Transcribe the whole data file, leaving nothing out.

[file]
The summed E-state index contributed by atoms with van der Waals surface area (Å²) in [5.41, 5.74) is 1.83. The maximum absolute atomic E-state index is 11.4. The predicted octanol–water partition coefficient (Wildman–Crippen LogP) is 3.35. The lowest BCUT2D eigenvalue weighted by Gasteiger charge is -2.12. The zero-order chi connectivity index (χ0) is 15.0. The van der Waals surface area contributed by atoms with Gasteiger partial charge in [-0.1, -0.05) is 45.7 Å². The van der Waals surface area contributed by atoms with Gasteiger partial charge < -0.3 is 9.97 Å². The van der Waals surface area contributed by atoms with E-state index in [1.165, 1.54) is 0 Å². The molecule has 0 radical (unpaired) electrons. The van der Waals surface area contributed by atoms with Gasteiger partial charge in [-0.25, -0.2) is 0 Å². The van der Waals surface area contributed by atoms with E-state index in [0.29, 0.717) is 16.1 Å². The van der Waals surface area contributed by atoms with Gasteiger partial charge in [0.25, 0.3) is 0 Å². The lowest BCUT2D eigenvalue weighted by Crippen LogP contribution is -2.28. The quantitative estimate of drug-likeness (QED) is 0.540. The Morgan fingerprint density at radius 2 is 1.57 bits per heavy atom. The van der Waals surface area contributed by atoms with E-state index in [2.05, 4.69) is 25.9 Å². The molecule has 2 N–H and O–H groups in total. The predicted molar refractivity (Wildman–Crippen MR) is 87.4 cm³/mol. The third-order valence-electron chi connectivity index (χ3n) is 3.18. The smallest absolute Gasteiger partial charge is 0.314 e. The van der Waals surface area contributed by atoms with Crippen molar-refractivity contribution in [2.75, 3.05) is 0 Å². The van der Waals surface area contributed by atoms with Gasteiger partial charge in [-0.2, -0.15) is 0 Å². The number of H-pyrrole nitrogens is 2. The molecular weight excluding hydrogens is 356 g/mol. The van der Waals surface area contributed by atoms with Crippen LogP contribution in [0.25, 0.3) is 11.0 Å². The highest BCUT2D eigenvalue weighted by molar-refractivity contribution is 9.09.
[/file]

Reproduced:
The summed E-state index contributed by atoms with van der Waals surface area (Å²) in [5.41, 5.74) is 1.83. The maximum absolute atomic E-state index is 11.4. The predicted octanol–water partition coefficient (Wildman–Crippen LogP) is 3.35. The lowest BCUT2D eigenvalue weighted by Gasteiger charge is -2.12. The zero-order chi connectivity index (χ0) is 15.0. The van der Waals surface area contributed by atoms with Gasteiger partial charge in [-0.1, -0.05) is 45.7 Å². The van der Waals surface area contributed by atoms with Gasteiger partial charge < -0.3 is 9.97 Å². The van der Waals surface area contributed by atoms with E-state index in [1.165, 1.54) is 0 Å². The molecule has 0 radical (unpaired) electrons. The van der Waals surface area contributed by atoms with Gasteiger partial charge in [-0.25, -0.2) is 0 Å². The van der Waals surface area contributed by atoms with E-state index in [0.29, 0.717) is 16.1 Å². The van der Waals surface area contributed by atoms with Gasteiger partial charge in [0.25, 0.3) is 0 Å². The lowest BCUT2D eigenvalue weighted by Crippen LogP contribution is -2.28. The quantitative estimate of drug-likeness (QED) is 0.540. The Morgan fingerprint density at radius 2 is 1.57 bits per heavy atom. The van der Waals surface area contributed by atoms with E-state index in [2.05, 4.69) is 25.9 Å². The molecule has 2 N–H and O–H groups in total. The predicted molar refractivity (Wildman–Crippen MR) is 87.4 cm³/mol. The third-order valence-electron chi connectivity index (χ3n) is 3.18. The smallest absolute Gasteiger partial charge is 0.314 e. The van der Waals surface area contributed by atoms with Crippen molar-refractivity contribution in [2.75, 3.05) is 0 Å². The van der Waals surface area contributed by atoms with Gasteiger partial charge in [-0.2, -0.15) is 0 Å². The number of H-pyrrole nitrogens is 2. The molecular weight excluding hydrogens is 356 g/mol. The van der Waals surface area contributed by atoms with Crippen LogP contribution in [0.25, 0.3) is 11.0 Å². The highest BCUT2D eigenvalue weighted by molar-refractivity contribution is 9.09.